Monday, June 28, 2010

Swanton strawberries

This is the time of year when my thoughts turn to those delectable red nuggets that grow so well on the central coast of California: perfectly ripe organic strawberries. And there's no better place for them in my book than the ones at Swanton Berry Farm just up the coast from Santa Cruz and about five minutes north of Davenport.

Now is when they're at their most luscious, bursting with berry goodness and so sweet that sugar isn't needed. Even JH turns down the offer of sweeteners, which is really saying something. Actually, you don't even have to wash the berries before diving into that tantalizing flat or half-flat that you just bought, since they're not sprayed and besides, the morning fog swept off any suggestions of dust, so revel in them on your way to the car.

But this berry farm is unusual in many ways, not just because it offers the best berries around. For one, there's nobody at the cash register. It's totally on the honor system, so you pay what you're supposed to, take whatever change you need, and give yourself a ten percent discount if you bicycled your way in. (Although how you'd balance a flat of berries on a ten-speed is beyond me.)

For those with a serious sweet tooth, the farm offers their own homemade jams, freshly-baked ollalieberry pies, and chocolate-dipped strawberries. I've never tried them since I've always been to mesmerized by that fresh strawberry perfume to even consider trying anything else.

Swanton is a union farm, and I like to play "spot the UFW" whenever I bring friends over there. For example, there's a great picture of Cesar Chavez on one wall (see below), a nice "si se puede" sign over the cash till, and even the pies get into the action with a pastry cutout of the farmworkers' eagle on top.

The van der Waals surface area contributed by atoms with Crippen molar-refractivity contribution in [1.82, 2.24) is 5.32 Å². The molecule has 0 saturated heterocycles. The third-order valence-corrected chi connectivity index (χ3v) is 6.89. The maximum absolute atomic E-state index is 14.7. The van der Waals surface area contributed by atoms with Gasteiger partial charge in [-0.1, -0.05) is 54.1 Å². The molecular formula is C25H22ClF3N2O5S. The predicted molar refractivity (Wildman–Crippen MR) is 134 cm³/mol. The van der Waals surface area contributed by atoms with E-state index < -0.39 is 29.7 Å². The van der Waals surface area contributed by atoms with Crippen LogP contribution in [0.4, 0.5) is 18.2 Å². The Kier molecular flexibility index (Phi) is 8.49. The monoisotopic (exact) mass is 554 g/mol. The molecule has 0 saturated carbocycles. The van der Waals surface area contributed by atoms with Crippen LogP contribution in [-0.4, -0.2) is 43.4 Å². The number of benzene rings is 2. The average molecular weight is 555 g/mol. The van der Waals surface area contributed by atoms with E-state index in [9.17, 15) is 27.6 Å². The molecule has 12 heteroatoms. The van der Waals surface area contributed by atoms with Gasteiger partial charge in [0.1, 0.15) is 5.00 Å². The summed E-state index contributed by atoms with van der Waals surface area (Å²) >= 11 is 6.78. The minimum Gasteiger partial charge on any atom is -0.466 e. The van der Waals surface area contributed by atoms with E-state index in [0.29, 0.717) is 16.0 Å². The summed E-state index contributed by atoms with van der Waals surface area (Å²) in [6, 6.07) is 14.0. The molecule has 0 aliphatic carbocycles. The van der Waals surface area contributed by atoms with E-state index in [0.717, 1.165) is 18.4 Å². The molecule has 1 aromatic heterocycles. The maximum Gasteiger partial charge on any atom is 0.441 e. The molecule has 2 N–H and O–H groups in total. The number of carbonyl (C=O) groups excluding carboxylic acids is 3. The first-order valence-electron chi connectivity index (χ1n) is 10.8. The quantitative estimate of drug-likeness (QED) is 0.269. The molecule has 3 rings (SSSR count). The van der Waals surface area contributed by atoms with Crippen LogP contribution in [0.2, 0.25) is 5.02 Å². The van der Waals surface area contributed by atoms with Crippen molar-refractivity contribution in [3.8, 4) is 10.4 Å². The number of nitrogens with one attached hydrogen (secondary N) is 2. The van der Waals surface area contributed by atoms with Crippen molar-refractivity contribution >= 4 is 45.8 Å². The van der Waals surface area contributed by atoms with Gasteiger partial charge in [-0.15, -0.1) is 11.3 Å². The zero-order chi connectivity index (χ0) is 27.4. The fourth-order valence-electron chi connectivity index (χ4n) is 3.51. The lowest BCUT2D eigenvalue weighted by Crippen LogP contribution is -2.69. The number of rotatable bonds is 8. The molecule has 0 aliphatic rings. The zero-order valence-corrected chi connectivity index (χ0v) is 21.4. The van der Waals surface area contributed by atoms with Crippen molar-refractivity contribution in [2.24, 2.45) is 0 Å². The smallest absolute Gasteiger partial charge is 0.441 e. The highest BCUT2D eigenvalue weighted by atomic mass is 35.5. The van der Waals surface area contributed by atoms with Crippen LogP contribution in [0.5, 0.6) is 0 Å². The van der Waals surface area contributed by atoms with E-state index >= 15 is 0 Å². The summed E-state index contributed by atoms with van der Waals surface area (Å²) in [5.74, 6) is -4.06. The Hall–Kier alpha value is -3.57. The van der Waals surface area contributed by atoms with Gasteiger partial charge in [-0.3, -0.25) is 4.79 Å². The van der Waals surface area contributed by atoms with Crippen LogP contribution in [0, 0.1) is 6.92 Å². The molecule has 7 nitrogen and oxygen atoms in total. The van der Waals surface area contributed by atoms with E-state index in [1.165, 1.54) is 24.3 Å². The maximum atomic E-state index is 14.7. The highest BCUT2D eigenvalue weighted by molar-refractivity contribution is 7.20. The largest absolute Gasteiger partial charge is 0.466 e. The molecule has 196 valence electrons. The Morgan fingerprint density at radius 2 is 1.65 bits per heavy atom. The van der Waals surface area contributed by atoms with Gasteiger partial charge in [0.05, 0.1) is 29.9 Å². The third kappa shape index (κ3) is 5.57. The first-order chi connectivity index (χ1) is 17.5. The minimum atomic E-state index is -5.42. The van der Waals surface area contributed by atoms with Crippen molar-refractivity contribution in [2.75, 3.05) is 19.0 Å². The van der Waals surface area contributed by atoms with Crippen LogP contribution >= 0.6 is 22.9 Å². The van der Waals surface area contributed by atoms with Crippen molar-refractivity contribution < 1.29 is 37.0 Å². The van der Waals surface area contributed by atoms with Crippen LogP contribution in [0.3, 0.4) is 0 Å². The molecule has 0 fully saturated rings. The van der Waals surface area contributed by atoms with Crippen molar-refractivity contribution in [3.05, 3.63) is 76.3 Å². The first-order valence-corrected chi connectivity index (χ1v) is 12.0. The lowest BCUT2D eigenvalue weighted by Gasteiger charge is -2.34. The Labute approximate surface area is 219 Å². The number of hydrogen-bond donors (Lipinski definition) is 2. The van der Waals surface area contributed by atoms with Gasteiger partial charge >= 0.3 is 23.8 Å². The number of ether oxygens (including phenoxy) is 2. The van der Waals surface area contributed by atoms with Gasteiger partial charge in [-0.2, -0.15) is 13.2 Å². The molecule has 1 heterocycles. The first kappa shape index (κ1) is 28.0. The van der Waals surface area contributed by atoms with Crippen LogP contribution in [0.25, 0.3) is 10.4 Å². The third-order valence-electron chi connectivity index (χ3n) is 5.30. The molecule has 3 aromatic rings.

If you like to pick your own berries, this farm obliges with pick-you-own fields of strawberries at this farm, and then further up the coast near Ano Nuevo there's another of their farms with kiwis, blackberries, and ollalieberries clamoring for attention.

But it's the strawberries that should be the focus of your visit because they are just so incredibly good. Part of it has to be the fact that they are organic. In fact, Swanton's was the first certified organic strawberry farm in California, way back in 1987, and in 1998 was the first organic farm to contract with the United Farm Workers, so you're enjoying a bit of history in every piece of fruit.

These strawberries are best when served simply, perhaps over some ice cream or yogurt, eaten one by one with not even their tops removed, or sliced into a large bowl and perhaps lightly sprinkled with some good balsamic vinegar. Whatever you do, make the quality of these berries the highlight of your dish, because things this good are one of the greatest joys in life!

Here's a wonderfully simple recipe from a new cookbook I've come to love, Recipes from an Italian Summer (Phaidon, 2010). Try this when it's hot out, the strawberries are perfect, and you are ready to relax. It's a winner.

Minted strawberry salad 
Insalata di fragole alla menta
Recipes from an Italian Summer
Serves 4 to 6

2¼ cups Asti Spumante or other sparkling white wine
20 mint leaves
2 tablespoons white-wine vinegar
2¼ pounds strawberries

Cesar Chavez
¾ cup superfine sugar

1. Pour the wine into a large bowl, add 12 of the mint leaves, and let stand in a cool place for 3-4 hours. Pour the vinegar into a large bowl of cold water, add the strawberries without hulling them, and rinse well. Drain on paper towels, hull the strawberries, and cut any larger ones in half. Put them into a salad bowl, add the sugar, and stir gently. Remove the mint leaves from the wine and discard.

2. Now, pour the wine over the strawberries, cover, and let stand in a cool place, but not in the refrigerator, for 1 hour to let the flavors mingle. Just before serving, finely chop the remaining mint and sprinkle it over the strawberries.

1 comment:

  1. Those berries look great! Our crop came and went in May due to our high heat this season. That recipe looks interesting, although we usually eat up the strawberries too quickly to ever get them into a recipe!